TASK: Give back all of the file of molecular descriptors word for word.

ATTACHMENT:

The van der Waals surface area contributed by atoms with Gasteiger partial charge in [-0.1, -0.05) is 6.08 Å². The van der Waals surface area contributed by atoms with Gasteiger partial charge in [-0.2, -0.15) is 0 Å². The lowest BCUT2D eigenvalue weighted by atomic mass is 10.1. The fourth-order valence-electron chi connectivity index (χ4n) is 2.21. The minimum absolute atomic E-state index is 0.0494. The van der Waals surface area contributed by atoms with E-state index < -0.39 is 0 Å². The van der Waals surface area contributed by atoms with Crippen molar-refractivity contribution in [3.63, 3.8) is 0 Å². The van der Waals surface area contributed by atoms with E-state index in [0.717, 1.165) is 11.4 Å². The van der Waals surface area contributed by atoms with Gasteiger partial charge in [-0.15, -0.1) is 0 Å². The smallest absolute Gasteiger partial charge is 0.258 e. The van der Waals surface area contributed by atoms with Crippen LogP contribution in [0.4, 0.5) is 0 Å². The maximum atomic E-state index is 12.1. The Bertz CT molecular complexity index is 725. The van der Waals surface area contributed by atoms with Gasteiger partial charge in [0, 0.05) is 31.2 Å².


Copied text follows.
The van der Waals surface area contributed by atoms with Gasteiger partial charge in [-0.1, -0.05) is 6.08 Å². The van der Waals surface area contributed by atoms with Gasteiger partial charge in [-0.2, -0.15) is 0 Å². The lowest BCUT2D eigenvalue weighted by atomic mass is 10.1. The fourth-order valence-electron chi connectivity index (χ4n) is 2.21. The minimum absolute atomic E-state index is 0.0494. The van der Waals surface area contributed by atoms with E-state index < -0.39 is 0 Å². The van der Waals surface area contributed by atoms with Crippen molar-refractivity contribution in [3.63, 3.8) is 0 Å². The van der Waals surface area contributed by atoms with E-state index in [0.717, 1.165) is 11.4 Å². The van der Waals surface area contributed by atoms with Gasteiger partial charge in [-0.15, -0.1) is 0 Å². The smallest absolute Gasteiger partial charge is 0.258 e. The van der Waals surface area contributed by atoms with Crippen LogP contribution in [0.4, 0.5) is 0 Å². The maximum atomic E-state index is 12.1. The Bertz CT molecular complexity index is 725. The van der Waals surface area contributed by atoms with Gasteiger partial charge in [0, 0.05) is 31.2 Å².